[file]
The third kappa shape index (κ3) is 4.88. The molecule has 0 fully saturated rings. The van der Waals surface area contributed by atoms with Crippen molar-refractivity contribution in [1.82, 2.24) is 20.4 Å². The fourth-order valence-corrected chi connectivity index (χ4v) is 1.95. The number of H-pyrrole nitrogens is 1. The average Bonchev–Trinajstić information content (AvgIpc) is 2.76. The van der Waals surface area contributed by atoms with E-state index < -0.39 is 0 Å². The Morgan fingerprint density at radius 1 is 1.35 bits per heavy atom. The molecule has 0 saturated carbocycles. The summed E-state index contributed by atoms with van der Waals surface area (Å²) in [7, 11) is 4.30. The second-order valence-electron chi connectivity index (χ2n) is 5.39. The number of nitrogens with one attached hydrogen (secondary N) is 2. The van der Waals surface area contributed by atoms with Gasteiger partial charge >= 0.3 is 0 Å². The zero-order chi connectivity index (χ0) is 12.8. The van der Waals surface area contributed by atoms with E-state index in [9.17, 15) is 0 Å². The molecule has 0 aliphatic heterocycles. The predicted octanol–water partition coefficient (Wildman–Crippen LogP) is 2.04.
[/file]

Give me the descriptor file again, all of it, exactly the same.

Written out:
The third kappa shape index (κ3) is 4.88. The molecule has 0 fully saturated rings. The van der Waals surface area contributed by atoms with Crippen molar-refractivity contribution in [1.82, 2.24) is 20.4 Å². The fourth-order valence-corrected chi connectivity index (χ4v) is 1.95. The number of H-pyrrole nitrogens is 1. The average Bonchev–Trinajstić information content (AvgIpc) is 2.76. The van der Waals surface area contributed by atoms with E-state index < -0.39 is 0 Å². The Morgan fingerprint density at radius 1 is 1.35 bits per heavy atom. The molecule has 0 saturated carbocycles. The summed E-state index contributed by atoms with van der Waals surface area (Å²) in [7, 11) is 4.30. The second-order valence-electron chi connectivity index (χ2n) is 5.39. The number of nitrogens with one attached hydrogen (secondary N) is 2. The van der Waals surface area contributed by atoms with Gasteiger partial charge >= 0.3 is 0 Å². The zero-order chi connectivity index (χ0) is 12.8. The van der Waals surface area contributed by atoms with E-state index in [9.17, 15) is 0 Å². The molecule has 0 aliphatic heterocycles. The predicted octanol–water partition coefficient (Wildman–Crippen LogP) is 2.04.